When business people are travelling, they frequently need to keep in touch with their business, and submit reports etc.  In fact some may be required to do so.  Nowadays, with Cloud computing, staying in touch is easy for many businesses.  The options for this are either mobile broadband, which can be slow and expensive or WiFi at the hotel or venue.  But WiFi charges can also be high and there are wide variations in the cost.

Recently, on holiday in Gran Canaria, I wanted to use my Windows 7 phone to check emails each day.  Data roaming charges on the mobile connection can be extremely high, and in this instance network seemed to be blocking roaming data connections anyway.

So in order to do my 5 or 10 minutes email checking each day, I had to use the hotel WiFi.  This cost either €4 per day or €29 for the week.  Even at that price it was only available in the lobby, not the bar area or my room.  So I had to irritate my other half, by going off periodically for my 5 minute browse.   So a big thumbs down to the Maspalomas Princess, and I presume all the other hotels in their chain.  On the other hand; I say ‘well done’ to one hotel near me, the Statham Lodge.  Their WiFi is hotel wide and free; no login required, but you need to get the encryption key from reception; which means that your communications are also secure!  Many pubs and cafés can offer free WiFi

If hotels can provide soap, shower gel and complimentary ‘nibbles’ with your coffee, then why not provide complimentary WiFi?  Depending on the size of the establishment, the costs to the hotel of providing this service can vary from £10 a month to several £100s.  But for a 300 bed establishment, even £500 per month would be a small dent in their budget.  So why can’t it be free or at a realistic price.  Or maybe the providers are ripping off the hotel’s customers – installing the service for free and using the hotel as their agent?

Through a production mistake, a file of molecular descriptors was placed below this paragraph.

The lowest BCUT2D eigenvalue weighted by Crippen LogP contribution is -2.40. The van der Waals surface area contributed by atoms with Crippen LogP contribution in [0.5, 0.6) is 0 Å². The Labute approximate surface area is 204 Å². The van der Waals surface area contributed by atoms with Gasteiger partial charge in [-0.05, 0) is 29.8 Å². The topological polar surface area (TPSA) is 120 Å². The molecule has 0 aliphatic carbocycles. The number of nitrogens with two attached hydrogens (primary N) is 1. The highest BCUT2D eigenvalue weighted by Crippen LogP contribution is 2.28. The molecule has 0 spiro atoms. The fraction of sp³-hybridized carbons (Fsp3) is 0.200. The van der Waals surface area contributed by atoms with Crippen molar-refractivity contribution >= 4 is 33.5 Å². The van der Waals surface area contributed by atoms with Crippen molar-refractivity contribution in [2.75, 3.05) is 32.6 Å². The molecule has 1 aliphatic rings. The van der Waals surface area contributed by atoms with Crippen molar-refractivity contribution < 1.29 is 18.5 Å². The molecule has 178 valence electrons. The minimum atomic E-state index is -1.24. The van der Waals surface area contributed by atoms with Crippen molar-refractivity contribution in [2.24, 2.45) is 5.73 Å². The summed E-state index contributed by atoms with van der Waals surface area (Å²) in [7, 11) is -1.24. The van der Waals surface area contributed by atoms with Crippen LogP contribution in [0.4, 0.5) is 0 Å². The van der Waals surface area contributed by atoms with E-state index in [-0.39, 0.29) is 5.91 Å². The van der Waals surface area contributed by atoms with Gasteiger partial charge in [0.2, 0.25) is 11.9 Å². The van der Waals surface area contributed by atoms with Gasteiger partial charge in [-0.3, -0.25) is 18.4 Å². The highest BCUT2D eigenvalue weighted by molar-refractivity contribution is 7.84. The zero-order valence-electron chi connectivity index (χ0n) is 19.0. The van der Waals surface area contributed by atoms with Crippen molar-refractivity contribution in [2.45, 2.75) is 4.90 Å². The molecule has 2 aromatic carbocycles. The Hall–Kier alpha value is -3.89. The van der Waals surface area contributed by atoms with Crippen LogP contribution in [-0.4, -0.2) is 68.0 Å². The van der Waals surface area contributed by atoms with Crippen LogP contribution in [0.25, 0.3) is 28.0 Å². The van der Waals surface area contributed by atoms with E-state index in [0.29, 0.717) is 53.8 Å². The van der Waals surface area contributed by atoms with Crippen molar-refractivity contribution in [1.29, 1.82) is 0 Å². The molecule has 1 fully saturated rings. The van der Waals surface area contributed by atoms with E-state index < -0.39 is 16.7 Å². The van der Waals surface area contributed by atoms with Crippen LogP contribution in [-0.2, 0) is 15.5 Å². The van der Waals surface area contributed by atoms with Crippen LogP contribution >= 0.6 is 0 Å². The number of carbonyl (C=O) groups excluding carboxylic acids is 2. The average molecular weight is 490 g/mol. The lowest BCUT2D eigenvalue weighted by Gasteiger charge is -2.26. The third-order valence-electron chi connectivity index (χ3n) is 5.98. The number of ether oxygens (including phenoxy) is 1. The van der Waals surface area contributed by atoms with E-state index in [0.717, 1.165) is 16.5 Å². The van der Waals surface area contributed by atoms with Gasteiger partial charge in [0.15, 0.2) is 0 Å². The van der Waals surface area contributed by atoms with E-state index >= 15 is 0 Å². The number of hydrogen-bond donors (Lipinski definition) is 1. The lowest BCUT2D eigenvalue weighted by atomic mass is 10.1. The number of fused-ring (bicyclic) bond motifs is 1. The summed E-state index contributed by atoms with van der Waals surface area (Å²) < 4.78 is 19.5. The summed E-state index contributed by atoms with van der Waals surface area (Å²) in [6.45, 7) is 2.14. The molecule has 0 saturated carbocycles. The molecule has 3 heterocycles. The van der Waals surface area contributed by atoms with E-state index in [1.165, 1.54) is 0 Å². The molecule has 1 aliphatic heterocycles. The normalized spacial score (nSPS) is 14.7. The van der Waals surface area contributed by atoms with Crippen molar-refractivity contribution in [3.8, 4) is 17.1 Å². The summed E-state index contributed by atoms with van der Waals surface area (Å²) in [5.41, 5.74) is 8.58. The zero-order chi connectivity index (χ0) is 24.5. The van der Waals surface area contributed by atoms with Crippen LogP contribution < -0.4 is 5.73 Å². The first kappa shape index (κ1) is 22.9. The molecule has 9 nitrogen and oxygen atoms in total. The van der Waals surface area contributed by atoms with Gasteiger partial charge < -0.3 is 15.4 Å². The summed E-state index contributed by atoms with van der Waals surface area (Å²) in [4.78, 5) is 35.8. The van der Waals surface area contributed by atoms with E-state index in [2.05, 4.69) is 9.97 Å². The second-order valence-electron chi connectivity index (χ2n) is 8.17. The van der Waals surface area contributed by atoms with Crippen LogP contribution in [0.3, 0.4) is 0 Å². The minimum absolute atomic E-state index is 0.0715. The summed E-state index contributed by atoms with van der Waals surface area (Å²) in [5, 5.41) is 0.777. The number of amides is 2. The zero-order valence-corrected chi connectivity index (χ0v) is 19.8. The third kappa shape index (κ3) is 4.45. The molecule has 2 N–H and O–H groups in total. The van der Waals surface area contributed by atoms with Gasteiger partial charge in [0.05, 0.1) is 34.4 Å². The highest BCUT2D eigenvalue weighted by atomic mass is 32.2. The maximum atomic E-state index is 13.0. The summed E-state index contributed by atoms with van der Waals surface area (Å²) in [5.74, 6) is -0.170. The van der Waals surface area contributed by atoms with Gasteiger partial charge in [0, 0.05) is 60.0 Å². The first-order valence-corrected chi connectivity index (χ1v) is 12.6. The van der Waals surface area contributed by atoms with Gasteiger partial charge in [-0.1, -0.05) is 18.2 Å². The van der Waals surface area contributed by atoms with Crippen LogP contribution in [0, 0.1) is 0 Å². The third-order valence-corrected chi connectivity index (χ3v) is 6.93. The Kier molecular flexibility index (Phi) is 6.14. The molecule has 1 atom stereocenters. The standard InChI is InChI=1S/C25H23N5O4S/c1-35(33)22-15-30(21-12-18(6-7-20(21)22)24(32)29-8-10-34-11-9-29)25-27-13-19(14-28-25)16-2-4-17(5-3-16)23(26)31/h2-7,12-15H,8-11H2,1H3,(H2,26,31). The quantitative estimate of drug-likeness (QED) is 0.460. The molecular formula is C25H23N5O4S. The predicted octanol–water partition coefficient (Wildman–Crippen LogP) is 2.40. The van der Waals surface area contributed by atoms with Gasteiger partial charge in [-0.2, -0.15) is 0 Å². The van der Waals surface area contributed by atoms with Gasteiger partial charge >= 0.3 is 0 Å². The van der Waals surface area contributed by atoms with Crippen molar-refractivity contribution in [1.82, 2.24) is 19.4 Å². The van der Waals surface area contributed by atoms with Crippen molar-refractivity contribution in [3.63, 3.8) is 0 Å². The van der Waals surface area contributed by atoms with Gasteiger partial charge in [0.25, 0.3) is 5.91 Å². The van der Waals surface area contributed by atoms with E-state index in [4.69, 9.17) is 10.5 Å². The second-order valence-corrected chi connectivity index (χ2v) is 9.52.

I did once, in the early days of WiFi, set up a hotel client with BT Openzone.   This was very reasonable, the hotel paid just a few hundred pounds upfront and then no on-going costs.  Instead they received a proportion of all the revenue generated by that site, whether people used their own accounts or purchased time online.  What is more the time purchased through BT Openzone is portable; you can use any remaining at your next venue.

All this makes expensive non-portable WiFi seem like a rip-off!


The Telegraph recently had an article on this topic.

Office 365

Office 365 is the latest ‘cloud computing’ service from Microsoft. It includes many of the features of Windows Small Business Server; including Exchange for email, and SharePoint which allows you and your co-workers to share and collaborate on a variety of documents.  It also includes MS Lync (instant messages, video conferencing) to help everyone stay in touch. Read More →

Cloud Computing

What is it and what are the benefits?

The ‘Cloud’ is this instance is the internet.  Since the very earliest microcomputers and then the PC’s; software has been stored and run on the desktop, and any data stored there as well.  With cloud computing the software is run from a server somewhere on the Internet and your data is stored there also.

Whilst “Cloud Computing” might be something of a buzz-word – it has actually been around for some time.  Web based mail services such as Hotmail are instances of cloud computing, and there are several online photographic services which will store your photographs, and allow you to organise them in albums, manipulate them and do basic photo editing.